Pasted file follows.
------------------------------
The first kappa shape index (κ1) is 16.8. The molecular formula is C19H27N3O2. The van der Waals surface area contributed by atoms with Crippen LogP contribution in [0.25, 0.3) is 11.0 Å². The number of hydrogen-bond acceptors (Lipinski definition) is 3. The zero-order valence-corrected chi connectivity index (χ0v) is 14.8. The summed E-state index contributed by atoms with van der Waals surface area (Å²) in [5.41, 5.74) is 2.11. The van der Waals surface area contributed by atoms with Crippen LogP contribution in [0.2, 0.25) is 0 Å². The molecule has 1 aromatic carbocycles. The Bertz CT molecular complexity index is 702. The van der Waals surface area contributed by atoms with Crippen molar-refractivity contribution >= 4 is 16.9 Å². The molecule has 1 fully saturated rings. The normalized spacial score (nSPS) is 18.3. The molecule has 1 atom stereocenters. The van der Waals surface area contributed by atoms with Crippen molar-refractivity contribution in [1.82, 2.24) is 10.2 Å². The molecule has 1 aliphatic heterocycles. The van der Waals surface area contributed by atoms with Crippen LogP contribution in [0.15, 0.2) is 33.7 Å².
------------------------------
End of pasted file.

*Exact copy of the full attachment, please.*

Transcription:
The first kappa shape index (κ1) is 16.8. The molecular formula is C19H27N3O2. The van der Waals surface area contributed by atoms with Crippen LogP contribution in [0.25, 0.3) is 11.0 Å². The number of hydrogen-bond acceptors (Lipinski definition) is 3. The zero-order valence-corrected chi connectivity index (χ0v) is 14.8. The summed E-state index contributed by atoms with van der Waals surface area (Å²) in [5.41, 5.74) is 2.11. The van der Waals surface area contributed by atoms with Crippen LogP contribution in [0.2, 0.25) is 0 Å². The molecule has 1 aromatic carbocycles. The Bertz CT molecular complexity index is 702. The van der Waals surface area contributed by atoms with Crippen molar-refractivity contribution >= 4 is 16.9 Å². The molecule has 1 fully saturated rings. The normalized spacial score (nSPS) is 18.3. The molecule has 1 atom stereocenters. The van der Waals surface area contributed by atoms with Crippen molar-refractivity contribution in [1.82, 2.24) is 10.2 Å². The molecule has 1 aliphatic heterocycles. The van der Waals surface area contributed by atoms with Crippen LogP contribution in [0.15, 0.2) is 33.7 Å².